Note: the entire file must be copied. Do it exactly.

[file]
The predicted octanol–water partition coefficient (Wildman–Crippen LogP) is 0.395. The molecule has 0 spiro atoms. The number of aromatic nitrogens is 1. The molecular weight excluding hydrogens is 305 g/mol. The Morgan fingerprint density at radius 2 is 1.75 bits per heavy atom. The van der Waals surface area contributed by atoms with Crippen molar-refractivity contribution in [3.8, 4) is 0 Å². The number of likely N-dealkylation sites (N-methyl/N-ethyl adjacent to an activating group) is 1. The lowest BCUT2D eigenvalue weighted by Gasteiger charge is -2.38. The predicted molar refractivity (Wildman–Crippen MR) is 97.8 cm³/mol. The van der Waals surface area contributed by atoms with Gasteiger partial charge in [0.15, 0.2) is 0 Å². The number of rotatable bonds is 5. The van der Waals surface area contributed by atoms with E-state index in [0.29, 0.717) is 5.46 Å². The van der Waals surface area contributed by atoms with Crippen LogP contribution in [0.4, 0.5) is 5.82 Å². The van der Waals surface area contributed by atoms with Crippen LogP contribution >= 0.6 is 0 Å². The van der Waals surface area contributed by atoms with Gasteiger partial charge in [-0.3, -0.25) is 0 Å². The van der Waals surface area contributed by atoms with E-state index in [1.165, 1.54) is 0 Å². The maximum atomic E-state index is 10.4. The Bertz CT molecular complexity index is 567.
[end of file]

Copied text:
The predicted octanol–water partition coefficient (Wildman–Crippen LogP) is 0.395. The molecule has 0 spiro atoms. The number of aromatic nitrogens is 1. The molecular weight excluding hydrogens is 305 g/mol. The Morgan fingerprint density at radius 2 is 1.75 bits per heavy atom. The van der Waals surface area contributed by atoms with Crippen molar-refractivity contribution in [3.8, 4) is 0 Å². The number of likely N-dealkylation sites (N-methyl/N-ethyl adjacent to an activating group) is 1. The lowest BCUT2D eigenvalue weighted by Gasteiger charge is -2.38. The predicted molar refractivity (Wildman–Crippen MR) is 97.8 cm³/mol. The van der Waals surface area contributed by atoms with Gasteiger partial charge in [0.15, 0.2) is 0 Å². The number of rotatable bonds is 5. The van der Waals surface area contributed by atoms with E-state index in [0.29, 0.717) is 5.46 Å². The van der Waals surface area contributed by atoms with Crippen LogP contribution in [0.4, 0.5) is 5.82 Å². The van der Waals surface area contributed by atoms with Crippen LogP contribution >= 0.6 is 0 Å². The van der Waals surface area contributed by atoms with Gasteiger partial charge in [-0.3, -0.25) is 0 Å². The van der Waals surface area contributed by atoms with E-state index in [1.165, 1.54) is 0 Å². The maximum atomic E-state index is 10.4. The Bertz CT molecular complexity index is 567.